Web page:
Hair for transmasculine people
Shorter hair isn’t necessarily better if you’re seeking to be read as male, especially when you’re pre-transition, not transitioning, or early in your transition.
Short hair can emphasise feminine facial features and head shapes, and are likely more suitable for non-binary transmasc people aiming for a more androgynous look. Slightly long masculine styles may thus work better, but it is recommended that you have a more squarish or angular look rather than a rounded cut.
It is best for you to transition to a barber if you are read as male if you’re comfortable with it; you can reach out to us if you’re looking for trans-friendly barbers.
Hair for transfeminine people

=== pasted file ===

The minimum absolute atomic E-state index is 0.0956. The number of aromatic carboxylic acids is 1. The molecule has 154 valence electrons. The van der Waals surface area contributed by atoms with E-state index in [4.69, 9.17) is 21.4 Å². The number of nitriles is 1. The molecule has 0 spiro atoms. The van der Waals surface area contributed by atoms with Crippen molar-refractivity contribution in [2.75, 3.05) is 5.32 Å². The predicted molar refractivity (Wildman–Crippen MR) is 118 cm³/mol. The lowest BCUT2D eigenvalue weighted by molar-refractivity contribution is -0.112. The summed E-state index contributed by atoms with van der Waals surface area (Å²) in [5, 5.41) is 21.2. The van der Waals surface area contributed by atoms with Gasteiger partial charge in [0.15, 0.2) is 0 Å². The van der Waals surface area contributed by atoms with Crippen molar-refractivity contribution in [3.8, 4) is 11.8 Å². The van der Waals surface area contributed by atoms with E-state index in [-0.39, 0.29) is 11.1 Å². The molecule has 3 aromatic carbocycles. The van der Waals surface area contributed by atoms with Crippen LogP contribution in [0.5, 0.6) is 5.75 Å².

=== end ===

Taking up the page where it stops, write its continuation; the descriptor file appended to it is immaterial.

If you’re a transfeminine person, you should keep your hair as long as you can. This would mean giving your stylist enough material to work with.
You should have your hair trimmed periodically every three months or so, to ensure that it’s structured and textured in a way that you want to look when it grows out. For many people, transitioning from short to long hair would mean an awkward stage where your hair looks kind of flat. Let your stylist know if you’re intending to grow it out.
If you’re presenting as male, people around you will probably ask when you would cut your hair; if you’re relatively independent and not in school or National Service, just say you don’t have the time.
Reach out to us at email@example.com if you’re looking for trans-friendly hairdressers. If you or your business welcomes trans clients, do let us know and we’ll add you into our private directory.
Facial hair removal